Over the last 20 years, obesity in childhood and adolescence has become a major public health concern due to dramatically increasing prevalence rates. We evaluated the outcome of 294 children (135 girls, 159 boys) aged 6-16 years (median 10.9 years) enrolled in a single centre outpatient obesity intervention programme consisting of periodical visits to the outpatient unit with regular medical and dietetic counselling aiming at a modification of dietary and activity patterns of patients and parents. The average number of visits to the outpatient unit was 3.6 (SD 2.7) with a mean visit interval of 62.1 days. A mean drop-out rate of 27.5% between each scheduled appointment occurred. In a stepwise regression model, neither reduction of the standard deviation score of patients' body mass index (BMI-SDS) nor dietary counselling contributed to the total number of visits. The only significant contributor was the patients' initial BMI-SDS explaining 4.6% of the variance of attended visits adjusted for age and sex. Segregation of the patients into an "obesity" (initial BMI-SDS >/=90th percentile, at least three visits attended, n=59) and an "excessive obesity" (initial BMI-SDS >/=99th percentile, at least four visits attended, n=75) subgroup showed a mean reduction of BMI-SDS in the "obesity" group at visit three of 0.14 (SD 0.21, P<0.0001), and in the "excessive obese" group at visit four of 0.17 (SD 0.22, P<0.001). In a stepwise regression model, the mean interval between visits and regular dietary counselling explained 11.7% of the variance of BMI-SDS reduction at visit three in both subgroups.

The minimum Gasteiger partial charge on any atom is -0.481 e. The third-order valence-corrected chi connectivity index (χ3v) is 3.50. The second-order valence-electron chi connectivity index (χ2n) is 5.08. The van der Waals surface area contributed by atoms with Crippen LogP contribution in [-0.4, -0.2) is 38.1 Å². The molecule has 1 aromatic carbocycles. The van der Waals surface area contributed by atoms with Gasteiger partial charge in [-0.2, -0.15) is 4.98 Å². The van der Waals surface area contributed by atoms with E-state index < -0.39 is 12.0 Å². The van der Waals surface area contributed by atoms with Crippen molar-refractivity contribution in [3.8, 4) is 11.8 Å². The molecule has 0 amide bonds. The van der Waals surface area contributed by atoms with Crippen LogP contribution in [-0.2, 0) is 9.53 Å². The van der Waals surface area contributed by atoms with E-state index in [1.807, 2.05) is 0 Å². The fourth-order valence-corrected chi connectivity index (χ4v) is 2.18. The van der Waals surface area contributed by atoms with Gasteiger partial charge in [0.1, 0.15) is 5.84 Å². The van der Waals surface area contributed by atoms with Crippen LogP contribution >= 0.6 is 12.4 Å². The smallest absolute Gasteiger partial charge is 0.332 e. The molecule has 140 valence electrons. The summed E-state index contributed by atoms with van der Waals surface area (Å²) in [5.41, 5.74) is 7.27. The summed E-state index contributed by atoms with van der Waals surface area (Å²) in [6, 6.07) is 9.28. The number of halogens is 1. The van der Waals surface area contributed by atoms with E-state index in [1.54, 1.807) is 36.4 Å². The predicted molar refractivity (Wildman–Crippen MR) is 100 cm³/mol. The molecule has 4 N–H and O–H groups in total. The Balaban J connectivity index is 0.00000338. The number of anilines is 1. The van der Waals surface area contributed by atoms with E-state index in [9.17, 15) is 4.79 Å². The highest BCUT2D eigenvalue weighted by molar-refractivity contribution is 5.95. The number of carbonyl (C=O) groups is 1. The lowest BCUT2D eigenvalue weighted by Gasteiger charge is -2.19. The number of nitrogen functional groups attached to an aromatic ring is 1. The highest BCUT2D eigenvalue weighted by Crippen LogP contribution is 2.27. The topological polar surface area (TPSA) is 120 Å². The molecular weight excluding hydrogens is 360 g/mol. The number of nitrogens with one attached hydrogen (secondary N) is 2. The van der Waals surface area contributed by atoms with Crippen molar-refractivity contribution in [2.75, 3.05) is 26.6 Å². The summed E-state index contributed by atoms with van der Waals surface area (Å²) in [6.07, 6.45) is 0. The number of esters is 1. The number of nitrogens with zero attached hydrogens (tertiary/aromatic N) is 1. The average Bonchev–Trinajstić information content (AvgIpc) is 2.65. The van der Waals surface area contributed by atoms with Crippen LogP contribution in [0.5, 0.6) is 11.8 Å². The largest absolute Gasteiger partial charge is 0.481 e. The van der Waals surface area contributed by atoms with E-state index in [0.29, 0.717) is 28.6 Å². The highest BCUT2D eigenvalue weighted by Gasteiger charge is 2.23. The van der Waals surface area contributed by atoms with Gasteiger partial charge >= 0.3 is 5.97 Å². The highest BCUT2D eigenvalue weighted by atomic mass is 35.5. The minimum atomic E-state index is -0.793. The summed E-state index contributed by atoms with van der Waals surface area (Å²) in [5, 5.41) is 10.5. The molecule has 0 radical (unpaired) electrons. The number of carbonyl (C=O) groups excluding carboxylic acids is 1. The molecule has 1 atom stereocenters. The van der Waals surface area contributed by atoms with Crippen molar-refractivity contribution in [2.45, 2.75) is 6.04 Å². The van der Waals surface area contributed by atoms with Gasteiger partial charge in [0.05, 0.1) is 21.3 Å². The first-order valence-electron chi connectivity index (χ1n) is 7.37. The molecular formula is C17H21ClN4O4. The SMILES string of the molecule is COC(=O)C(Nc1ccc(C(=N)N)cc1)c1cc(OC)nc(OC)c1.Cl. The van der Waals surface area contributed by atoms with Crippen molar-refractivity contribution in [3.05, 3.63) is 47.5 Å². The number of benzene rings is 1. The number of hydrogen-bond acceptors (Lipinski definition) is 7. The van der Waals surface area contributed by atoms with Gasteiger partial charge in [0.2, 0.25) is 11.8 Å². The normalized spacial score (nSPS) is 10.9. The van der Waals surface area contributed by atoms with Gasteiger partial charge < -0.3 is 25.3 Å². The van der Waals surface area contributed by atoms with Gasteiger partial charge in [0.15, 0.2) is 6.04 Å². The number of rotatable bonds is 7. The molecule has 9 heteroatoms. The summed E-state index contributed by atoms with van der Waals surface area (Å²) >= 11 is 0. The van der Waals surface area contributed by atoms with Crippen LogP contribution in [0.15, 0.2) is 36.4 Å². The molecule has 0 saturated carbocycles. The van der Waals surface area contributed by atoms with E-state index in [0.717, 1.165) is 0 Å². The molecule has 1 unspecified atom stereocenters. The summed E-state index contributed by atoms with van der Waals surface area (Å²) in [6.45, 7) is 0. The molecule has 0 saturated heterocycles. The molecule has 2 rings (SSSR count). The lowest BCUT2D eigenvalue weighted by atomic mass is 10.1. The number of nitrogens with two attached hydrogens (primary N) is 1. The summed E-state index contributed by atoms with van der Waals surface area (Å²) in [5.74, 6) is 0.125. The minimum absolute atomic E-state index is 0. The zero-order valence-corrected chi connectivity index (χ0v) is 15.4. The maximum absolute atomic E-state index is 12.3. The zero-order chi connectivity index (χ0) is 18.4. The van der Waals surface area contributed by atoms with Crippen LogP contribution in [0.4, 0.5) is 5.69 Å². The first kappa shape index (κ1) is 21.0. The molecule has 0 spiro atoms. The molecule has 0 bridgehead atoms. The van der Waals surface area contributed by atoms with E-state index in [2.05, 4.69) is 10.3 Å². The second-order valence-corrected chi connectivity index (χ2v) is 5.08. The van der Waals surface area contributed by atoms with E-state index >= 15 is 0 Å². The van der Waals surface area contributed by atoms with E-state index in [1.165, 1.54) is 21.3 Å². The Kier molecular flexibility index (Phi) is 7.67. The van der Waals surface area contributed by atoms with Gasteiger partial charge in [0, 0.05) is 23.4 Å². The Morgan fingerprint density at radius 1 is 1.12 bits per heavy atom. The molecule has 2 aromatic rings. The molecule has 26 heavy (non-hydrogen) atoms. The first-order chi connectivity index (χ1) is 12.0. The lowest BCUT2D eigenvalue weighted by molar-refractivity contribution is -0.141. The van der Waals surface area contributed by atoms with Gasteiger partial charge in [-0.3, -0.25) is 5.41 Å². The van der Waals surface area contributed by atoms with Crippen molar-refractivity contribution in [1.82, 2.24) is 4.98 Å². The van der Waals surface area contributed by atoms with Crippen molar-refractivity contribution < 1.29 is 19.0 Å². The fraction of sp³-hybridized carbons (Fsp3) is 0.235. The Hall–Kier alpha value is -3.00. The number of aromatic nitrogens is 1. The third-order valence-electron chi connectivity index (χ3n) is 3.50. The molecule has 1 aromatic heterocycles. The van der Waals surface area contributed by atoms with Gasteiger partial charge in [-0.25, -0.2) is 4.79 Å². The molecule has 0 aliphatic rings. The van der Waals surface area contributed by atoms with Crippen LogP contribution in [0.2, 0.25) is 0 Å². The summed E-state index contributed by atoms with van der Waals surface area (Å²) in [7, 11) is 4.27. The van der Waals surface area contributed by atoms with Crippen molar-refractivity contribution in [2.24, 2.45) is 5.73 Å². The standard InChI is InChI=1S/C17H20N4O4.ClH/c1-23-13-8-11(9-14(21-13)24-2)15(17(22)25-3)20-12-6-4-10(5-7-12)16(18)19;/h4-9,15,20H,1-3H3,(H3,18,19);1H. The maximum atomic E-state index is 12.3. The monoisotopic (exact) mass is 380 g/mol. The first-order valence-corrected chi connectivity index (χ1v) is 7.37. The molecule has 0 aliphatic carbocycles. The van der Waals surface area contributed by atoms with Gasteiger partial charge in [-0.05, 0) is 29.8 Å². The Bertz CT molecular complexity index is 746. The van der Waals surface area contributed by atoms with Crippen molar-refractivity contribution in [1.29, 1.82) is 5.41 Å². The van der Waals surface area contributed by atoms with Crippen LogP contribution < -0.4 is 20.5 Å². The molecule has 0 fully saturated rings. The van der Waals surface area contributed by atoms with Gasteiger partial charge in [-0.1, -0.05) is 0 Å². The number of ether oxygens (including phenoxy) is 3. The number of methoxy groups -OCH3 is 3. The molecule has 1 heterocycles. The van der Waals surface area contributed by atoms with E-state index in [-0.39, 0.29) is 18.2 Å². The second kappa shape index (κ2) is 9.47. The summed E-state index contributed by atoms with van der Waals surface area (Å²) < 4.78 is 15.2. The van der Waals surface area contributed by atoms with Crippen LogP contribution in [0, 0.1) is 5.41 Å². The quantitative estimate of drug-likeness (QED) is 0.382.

Conclusion: there is an urgent need for efficient strategies to improve adherence of outpatients to obesity treatment since, in terms of reduction in body mass index standard deviation score, a beneficial outcome can be achieved for compliant obese children and adolescents.